Joanne Lunn (soprano, above), Hallé Orchestra / Ryan Wigglesworth (conductor and piano)
Mozart Ch’io mi scordi di te, K505 (1786)
Mozart Symphony no.34 in C major, K338 (1780)
Mahler Symphony no.4 in G major (1892, 1899-1900, rev. 1901-10)
Bridgewater Hall, Manchester; Wednesday 8 November 2017
From 24 November you will be able to listen to a BBC Radio 3 broadcast of this programme – link to follow
Written by Ben Hogwood
This was a nicely programmed afternoon concert, an attractive set of pieces with a Viennese connection that could initially be seen as lightweight but which were anything but.
First up was an inventive choice, Mozart’s standalone concert aria Ch’io Mi Scordi De Te?, a tribute to the soprano Nancy Storace. Written for soprano with piano and reduced orchestral forces, the composer used a text attributed to Lorenzo Da Ponte, who wrote the libretto for Don Giovanni, The Marriage of Figaro and Così fan tutte. Joanne Lunn sang with great purity of tone, with her high notes particularly well-judged, while Ryan Wigglesworth (below) directed with sensitivity from the piano in the tender duet sections, where the orchestra felt like eavesdroppers.
This was followed by an extremely tasteful reading of Mozart’s Symphony no.34. This is a work that doesn’t get to poke its head above the parapet as much as its neighbouring ‘named’ symphonies in the composer’s output such as the Haffner and Linz. Wigglesworth chose his speeds well, so that the lovely Viennese textures were just the right density for Mozart’s lighter (but not lightweight) melodies. The energetic Hallé strings went well with the more graceful woodwind, particularly in the joyful finale, while the serene slow movement was also a highlight.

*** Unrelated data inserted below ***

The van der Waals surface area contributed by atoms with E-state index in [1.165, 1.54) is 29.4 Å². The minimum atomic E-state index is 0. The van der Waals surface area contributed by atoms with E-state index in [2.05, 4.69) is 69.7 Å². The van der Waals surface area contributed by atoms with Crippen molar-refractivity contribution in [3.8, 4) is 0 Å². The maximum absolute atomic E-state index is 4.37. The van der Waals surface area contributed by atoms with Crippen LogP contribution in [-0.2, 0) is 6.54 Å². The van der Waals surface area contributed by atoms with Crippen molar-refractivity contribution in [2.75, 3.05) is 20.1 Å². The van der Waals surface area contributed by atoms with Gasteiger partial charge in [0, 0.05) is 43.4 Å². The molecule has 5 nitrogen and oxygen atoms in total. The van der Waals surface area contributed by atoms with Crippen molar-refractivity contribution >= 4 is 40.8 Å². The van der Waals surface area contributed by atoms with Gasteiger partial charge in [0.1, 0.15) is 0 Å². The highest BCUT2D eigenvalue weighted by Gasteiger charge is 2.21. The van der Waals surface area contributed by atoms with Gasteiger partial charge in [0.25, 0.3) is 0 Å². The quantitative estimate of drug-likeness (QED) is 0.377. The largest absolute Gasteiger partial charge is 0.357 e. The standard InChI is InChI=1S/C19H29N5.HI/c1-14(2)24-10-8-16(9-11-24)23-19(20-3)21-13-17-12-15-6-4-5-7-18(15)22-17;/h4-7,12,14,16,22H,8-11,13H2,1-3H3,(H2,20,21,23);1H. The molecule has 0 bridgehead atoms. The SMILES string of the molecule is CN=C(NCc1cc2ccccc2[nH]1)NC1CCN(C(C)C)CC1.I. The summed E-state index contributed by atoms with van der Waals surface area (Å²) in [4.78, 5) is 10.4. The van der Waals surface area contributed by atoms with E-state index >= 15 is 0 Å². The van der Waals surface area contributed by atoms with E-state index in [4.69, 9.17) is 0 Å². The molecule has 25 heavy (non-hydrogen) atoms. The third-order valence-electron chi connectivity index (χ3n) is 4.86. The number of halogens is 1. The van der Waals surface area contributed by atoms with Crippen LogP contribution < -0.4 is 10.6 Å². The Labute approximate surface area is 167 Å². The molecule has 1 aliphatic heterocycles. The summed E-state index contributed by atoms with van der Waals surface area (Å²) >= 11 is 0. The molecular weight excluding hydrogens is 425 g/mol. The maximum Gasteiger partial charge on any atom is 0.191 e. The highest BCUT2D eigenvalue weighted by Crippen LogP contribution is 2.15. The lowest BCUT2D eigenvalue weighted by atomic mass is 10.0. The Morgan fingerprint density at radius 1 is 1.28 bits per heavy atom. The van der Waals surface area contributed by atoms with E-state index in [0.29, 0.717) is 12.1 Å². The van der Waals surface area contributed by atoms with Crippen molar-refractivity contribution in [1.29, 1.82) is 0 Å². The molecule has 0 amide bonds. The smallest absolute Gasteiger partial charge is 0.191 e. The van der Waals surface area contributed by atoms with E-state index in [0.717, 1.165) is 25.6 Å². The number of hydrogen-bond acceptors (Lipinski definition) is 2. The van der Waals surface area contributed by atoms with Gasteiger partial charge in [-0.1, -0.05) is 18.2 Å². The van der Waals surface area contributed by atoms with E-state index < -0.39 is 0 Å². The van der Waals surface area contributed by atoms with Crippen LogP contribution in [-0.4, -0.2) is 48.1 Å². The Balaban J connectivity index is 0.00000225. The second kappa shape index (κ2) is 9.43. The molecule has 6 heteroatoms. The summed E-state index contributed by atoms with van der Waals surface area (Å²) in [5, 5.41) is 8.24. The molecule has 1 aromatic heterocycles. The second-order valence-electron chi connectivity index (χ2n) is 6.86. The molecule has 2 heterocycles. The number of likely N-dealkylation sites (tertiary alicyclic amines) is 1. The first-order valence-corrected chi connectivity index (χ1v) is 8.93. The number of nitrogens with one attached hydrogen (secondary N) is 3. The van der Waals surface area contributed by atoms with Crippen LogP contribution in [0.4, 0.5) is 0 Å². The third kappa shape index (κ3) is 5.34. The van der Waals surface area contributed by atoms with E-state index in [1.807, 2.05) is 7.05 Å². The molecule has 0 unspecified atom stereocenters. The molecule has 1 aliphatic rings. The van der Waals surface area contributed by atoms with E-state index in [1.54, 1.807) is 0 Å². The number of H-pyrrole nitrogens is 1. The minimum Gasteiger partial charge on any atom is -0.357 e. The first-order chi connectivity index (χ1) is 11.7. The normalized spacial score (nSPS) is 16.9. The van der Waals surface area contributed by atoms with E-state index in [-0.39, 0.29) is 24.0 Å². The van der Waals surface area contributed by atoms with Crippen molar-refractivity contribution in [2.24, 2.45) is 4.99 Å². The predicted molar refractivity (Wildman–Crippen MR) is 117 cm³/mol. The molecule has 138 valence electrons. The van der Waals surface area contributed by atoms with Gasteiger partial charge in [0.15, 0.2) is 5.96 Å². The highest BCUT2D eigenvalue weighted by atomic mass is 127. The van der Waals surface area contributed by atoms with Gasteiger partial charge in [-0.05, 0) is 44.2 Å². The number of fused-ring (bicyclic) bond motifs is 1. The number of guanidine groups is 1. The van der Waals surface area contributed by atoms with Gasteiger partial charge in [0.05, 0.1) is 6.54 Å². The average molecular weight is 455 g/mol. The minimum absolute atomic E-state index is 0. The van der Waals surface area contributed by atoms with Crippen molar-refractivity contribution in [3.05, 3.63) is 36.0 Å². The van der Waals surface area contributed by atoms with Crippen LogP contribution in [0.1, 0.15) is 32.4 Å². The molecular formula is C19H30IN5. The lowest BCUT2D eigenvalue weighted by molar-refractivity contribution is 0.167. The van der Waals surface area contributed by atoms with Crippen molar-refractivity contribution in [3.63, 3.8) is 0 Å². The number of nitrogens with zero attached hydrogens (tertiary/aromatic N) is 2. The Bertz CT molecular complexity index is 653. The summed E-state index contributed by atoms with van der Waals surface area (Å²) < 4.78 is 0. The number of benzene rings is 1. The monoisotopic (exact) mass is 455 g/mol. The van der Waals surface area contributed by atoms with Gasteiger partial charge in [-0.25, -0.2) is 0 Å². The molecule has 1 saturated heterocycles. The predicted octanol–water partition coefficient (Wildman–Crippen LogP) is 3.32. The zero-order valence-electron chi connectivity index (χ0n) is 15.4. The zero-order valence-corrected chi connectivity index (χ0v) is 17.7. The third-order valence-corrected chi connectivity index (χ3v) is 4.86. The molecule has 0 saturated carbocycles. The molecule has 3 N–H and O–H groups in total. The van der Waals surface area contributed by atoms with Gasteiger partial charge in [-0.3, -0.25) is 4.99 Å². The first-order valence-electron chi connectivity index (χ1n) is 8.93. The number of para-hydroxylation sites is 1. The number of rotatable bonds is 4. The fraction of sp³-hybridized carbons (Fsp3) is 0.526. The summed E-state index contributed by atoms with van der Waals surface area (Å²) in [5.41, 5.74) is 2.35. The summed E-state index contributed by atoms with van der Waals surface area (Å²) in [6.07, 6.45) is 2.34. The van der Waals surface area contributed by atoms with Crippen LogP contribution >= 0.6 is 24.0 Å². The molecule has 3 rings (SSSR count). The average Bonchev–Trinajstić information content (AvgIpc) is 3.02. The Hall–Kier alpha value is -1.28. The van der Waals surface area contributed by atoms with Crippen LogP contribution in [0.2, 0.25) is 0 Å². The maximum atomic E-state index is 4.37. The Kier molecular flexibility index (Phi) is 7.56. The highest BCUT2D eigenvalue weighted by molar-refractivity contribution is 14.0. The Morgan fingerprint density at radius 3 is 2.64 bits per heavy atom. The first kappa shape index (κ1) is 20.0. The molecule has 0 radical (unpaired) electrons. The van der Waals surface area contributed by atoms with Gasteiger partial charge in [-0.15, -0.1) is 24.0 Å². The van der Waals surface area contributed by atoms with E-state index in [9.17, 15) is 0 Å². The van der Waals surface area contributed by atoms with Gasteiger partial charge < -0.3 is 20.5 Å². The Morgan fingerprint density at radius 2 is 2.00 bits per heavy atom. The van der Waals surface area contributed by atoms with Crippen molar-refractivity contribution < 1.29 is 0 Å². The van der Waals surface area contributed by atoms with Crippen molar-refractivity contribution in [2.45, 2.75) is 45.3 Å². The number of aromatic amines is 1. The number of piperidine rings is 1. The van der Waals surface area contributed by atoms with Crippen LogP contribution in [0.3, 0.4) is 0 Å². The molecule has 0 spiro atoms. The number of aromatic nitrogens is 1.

Mahler’s Symphony no.4 is, on face value, his most ‘classical’, following traditions established by Schubert and the like, innovatively adding a soprano for the final movement, a child’s vision of heaven. Wigglesworth’s interpretation was carefully thought out and extremely well played, the woodwind of the Hallé rising to the considerable challenges posed by this deceptively difficult symphony.
On the surface, the Fourth is grace and charm personified, but the cracks often show in the music, the lower you go in the orchestra. The first movement was crisp and clear, a bright outdoors scene beautifully painted, but a chill shadow was cast in the second movement thanks to leader Paul Barritt’s solo contribution on a specially tuned violin, not to mention those ominous rumblings in the bass. The slow movement had a beautiful serenity but the feeling of slight unease persisted, quelled briefly by a magnificent evocation of the gates of heaven, Wigglesworth securing rich, bright colours from the orchestra.
Lunn returned to the stage for the child’s vision of heaven, a radiant encounter but with the macabre orchestral elements present and correct. Wigglesworth consistently found the delicacy of Mahler’s scoring, as well as the ghoulish apparitions that are never far from the surface of this enchanting piece.
While this concert is not yet available online, you can listen to a Spotify playlist of the works performed below: